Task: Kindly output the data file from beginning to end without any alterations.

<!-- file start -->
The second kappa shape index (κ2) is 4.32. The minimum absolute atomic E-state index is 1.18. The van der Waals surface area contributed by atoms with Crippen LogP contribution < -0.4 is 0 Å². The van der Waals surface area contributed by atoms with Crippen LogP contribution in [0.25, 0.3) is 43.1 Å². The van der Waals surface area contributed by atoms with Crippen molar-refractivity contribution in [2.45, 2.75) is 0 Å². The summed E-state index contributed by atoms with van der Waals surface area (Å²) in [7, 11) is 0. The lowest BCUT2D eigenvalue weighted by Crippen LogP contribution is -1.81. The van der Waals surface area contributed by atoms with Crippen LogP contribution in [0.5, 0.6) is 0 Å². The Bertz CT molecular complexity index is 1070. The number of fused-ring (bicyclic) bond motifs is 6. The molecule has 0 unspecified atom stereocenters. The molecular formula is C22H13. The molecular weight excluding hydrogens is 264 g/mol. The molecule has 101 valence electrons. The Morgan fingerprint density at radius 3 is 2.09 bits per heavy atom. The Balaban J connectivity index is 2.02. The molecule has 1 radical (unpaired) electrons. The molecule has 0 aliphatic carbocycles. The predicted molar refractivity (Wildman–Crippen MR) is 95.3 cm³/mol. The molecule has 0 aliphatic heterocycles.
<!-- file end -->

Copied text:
The second kappa shape index (κ2) is 4.32. The minimum absolute atomic E-state index is 1.18. The van der Waals surface area contributed by atoms with Crippen LogP contribution < -0.4 is 0 Å². The van der Waals surface area contributed by atoms with Crippen LogP contribution in [0.25, 0.3) is 43.1 Å². The van der Waals surface area contributed by atoms with Crippen molar-refractivity contribution in [2.45, 2.75) is 0 Å². The summed E-state index contributed by atoms with van der Waals surface area (Å²) in [7, 11) is 0. The lowest BCUT2D eigenvalue weighted by Crippen LogP contribution is -1.81. The van der Waals surface area contributed by atoms with Crippen LogP contribution in [0.5, 0.6) is 0 Å². The Bertz CT molecular complexity index is 1070. The number of fused-ring (bicyclic) bond motifs is 6. The molecule has 0 unspecified atom stereocenters. The molecular formula is C22H13. The molecular weight excluding hydrogens is 264 g/mol. The molecule has 101 valence electrons. The Morgan fingerprint density at radius 3 is 2.09 bits per heavy atom. The Balaban J connectivity index is 2.02. The molecule has 1 radical (unpaired) electrons. The molecule has 0 aliphatic carbocycles. The predicted molar refractivity (Wildman–Crippen MR) is 95.3 cm³/mol. The molecule has 0 aliphatic heterocycles.